Cells have developed various antioxidant systems to de-fend against this free radical attack. Many enzymatic an-tioxidants like superoxide dismutase (SOD), glutathione peroxidase (GPx), catalase as well as non-enzymatic anti-oxidants like vitamin – E, vitamin – C can detoxify free radicals. Oxidative stress results due to the disturbance of the pro-oxidant – antioxidant balance in favour of the former [12].

Some of the recent studies [12, 14] indicate that periodon-titis is an oxidative stress state and because oxidative modification dominates current etiology concerning the pathogenesis of atherosclerosis, our study has focused on the role of oxidative stress as a probable underlying mechanism that relates periodontitis and CVD.

Materials and Methods

A total of 200 subjects were recruited in the study and out of these, 100 were healthy controls and 100 were perio-dontitis patients. Periodontitis group included 60 male and 40 female patients suffering for more than six months.

Inclusion criteria

  1. Healthy controls: 100 healthy volunteers were selected and matched for age and sex. None of them was suf-fering from any chronic disease/s.
  2. Study group subjects: 100 periodontitis patients were included who had
  3. Clinical attachment loss of ≥ 4mm measured by using Williams’s periodontal probe.
  4. Periodontal pocket depth ≥ 4mm.
  5. Bleeding on probing.
  6. Not undergone any periodontal treatment for at least six months prior to sampling.

Exclusion criteria:

  1. Subjects who required antibiotic or anti-inflammatory drug therapy.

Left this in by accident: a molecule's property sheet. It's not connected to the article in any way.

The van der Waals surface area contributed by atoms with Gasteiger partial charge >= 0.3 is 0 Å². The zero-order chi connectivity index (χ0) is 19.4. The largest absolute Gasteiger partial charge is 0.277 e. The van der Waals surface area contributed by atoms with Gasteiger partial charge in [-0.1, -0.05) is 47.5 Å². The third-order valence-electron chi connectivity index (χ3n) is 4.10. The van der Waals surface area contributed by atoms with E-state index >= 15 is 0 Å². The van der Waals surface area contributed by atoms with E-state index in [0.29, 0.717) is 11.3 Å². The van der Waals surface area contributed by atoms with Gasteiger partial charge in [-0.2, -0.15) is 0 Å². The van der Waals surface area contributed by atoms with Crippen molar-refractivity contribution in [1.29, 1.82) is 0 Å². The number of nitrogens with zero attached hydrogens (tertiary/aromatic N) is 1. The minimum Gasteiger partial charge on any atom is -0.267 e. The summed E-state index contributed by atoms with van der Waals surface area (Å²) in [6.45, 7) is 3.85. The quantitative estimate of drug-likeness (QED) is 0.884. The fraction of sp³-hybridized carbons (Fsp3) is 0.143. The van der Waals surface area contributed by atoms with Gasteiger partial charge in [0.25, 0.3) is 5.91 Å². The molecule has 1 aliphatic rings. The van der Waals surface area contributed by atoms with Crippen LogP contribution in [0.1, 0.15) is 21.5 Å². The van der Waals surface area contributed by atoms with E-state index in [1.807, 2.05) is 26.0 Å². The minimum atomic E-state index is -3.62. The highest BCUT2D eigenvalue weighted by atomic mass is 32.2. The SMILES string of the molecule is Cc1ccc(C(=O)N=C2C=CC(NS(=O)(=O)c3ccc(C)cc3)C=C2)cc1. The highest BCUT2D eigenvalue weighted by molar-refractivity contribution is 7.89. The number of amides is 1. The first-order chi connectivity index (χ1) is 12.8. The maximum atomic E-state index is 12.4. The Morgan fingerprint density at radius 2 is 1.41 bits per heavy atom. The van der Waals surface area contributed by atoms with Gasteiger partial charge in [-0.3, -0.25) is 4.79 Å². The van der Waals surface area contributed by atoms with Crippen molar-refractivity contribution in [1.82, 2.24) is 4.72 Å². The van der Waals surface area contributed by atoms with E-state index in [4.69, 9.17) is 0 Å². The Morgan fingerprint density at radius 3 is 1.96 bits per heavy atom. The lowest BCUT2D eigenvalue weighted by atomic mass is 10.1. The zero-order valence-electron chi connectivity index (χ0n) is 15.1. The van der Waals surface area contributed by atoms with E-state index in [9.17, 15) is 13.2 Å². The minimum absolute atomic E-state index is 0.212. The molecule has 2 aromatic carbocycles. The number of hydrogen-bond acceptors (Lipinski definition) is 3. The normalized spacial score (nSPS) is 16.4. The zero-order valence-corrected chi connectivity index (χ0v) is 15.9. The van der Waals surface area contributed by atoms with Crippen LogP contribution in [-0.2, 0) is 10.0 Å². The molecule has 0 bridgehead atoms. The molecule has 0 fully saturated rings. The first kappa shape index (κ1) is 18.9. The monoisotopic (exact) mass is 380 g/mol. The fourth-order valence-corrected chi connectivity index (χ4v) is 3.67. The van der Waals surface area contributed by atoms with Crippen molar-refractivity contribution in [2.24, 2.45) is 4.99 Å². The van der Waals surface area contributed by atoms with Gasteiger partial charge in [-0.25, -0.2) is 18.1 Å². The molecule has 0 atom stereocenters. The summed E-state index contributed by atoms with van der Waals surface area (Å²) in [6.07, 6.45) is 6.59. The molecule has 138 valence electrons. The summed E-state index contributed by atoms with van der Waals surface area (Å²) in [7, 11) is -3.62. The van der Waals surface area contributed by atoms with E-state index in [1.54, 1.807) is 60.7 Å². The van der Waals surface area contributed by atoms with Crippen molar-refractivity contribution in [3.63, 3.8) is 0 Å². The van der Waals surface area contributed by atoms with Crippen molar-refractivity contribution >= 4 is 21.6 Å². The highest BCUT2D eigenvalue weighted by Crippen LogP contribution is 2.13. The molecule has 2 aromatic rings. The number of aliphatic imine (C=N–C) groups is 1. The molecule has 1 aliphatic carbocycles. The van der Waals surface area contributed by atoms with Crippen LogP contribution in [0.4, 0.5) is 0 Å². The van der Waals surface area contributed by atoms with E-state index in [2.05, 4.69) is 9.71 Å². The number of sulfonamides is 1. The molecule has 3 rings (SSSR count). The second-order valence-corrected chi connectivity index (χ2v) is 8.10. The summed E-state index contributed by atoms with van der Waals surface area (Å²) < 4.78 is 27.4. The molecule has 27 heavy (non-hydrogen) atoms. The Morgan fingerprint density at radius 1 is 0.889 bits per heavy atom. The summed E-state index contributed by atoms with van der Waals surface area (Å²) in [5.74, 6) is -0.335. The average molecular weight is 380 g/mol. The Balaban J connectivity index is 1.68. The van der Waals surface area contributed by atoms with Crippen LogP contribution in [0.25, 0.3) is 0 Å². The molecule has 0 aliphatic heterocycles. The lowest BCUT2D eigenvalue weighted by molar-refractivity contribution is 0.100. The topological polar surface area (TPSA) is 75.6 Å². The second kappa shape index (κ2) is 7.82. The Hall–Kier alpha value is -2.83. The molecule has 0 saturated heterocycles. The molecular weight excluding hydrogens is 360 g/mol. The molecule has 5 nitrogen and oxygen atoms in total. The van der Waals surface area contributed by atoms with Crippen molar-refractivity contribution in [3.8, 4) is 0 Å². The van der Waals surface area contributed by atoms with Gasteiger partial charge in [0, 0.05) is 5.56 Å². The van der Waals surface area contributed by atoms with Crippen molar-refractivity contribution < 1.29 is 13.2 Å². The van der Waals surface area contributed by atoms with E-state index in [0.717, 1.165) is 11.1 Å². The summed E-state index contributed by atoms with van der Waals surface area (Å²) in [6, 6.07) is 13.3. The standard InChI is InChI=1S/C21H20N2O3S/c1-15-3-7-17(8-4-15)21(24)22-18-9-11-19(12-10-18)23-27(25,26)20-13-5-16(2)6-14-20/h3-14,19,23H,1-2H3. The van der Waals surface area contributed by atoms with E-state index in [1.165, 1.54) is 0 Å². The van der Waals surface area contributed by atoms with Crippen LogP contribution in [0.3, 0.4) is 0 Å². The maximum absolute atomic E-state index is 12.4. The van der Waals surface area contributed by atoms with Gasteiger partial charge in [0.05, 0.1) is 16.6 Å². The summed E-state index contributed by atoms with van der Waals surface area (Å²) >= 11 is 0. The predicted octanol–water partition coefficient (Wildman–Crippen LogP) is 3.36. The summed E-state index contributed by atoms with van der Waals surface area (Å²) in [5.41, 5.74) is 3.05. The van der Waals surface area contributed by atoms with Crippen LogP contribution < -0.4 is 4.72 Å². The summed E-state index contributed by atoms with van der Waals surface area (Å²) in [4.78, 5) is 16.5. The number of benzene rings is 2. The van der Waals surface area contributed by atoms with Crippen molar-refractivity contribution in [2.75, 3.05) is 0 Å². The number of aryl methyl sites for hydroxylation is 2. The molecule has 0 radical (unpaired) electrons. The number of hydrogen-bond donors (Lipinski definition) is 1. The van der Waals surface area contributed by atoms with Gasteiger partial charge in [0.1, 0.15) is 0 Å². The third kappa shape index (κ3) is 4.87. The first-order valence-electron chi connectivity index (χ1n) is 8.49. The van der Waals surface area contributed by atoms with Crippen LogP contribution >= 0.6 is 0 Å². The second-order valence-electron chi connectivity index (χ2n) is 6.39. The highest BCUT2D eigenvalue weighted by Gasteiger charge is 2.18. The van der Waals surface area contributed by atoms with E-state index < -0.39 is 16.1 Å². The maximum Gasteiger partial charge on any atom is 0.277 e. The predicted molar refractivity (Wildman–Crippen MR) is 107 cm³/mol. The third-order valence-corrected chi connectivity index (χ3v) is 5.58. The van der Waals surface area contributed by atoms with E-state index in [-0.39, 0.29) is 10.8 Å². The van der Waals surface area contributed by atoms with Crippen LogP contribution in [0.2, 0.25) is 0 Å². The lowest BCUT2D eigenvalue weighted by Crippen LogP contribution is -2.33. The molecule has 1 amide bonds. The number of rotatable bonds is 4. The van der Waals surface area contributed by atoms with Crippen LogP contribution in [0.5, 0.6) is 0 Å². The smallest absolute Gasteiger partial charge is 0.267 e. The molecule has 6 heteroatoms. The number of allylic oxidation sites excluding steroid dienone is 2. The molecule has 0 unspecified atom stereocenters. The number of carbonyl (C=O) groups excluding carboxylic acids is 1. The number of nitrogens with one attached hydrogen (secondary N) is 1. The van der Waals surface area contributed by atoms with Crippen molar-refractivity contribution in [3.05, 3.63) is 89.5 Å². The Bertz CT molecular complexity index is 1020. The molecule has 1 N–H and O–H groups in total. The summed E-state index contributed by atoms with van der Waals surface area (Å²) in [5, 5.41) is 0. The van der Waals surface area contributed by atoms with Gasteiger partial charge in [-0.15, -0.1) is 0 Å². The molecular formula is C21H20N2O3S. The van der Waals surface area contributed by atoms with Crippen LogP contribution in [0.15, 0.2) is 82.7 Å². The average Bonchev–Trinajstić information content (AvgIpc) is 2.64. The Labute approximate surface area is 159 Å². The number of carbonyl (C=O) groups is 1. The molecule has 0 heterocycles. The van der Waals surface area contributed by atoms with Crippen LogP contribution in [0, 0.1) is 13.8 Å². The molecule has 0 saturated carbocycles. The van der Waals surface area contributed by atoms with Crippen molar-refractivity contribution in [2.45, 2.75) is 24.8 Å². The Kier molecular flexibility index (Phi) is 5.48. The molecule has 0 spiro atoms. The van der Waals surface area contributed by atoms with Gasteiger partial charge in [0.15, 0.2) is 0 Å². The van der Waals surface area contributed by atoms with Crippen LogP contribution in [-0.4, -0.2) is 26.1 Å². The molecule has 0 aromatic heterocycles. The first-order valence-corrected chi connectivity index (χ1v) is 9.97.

2. 8.Having history of alcoholism, smoking and diseases which induce oxidative stress such as diabetes melli-tus, cardiovascular disease etc.
  3. Subjects who regularly use mouth washes like Chlor-hexidine mouth wash etc.

The study was approved by institutional ethical commit-tee. The purpose of our study was explained to all sub-jects and their consent was taken. 6 ml fasting venous blood was collected from the subjects under aseptic con-dition. Out of that 3 ml was collected in sterile hepari-nised bulb and rest of the blood was allowed to clot. Se-rum and plasma were separated by centrifugation at 3000 rpm for 10 minutes at room temperature. All the samples were analyzed on the same day of collection.

Saliva collection:

Unstimulated saliva was collected for the estimation of oxidants and total antioxidant capacity. The saliva was allowed to accumulate in patient’s mouth for 2 minutes and obtained by expectorating into disposable tubes. It was then centrifuged at 3000 rpm for 10 minutes at room temperature and supernatant was analyzed on the same day.

Clinical Examination: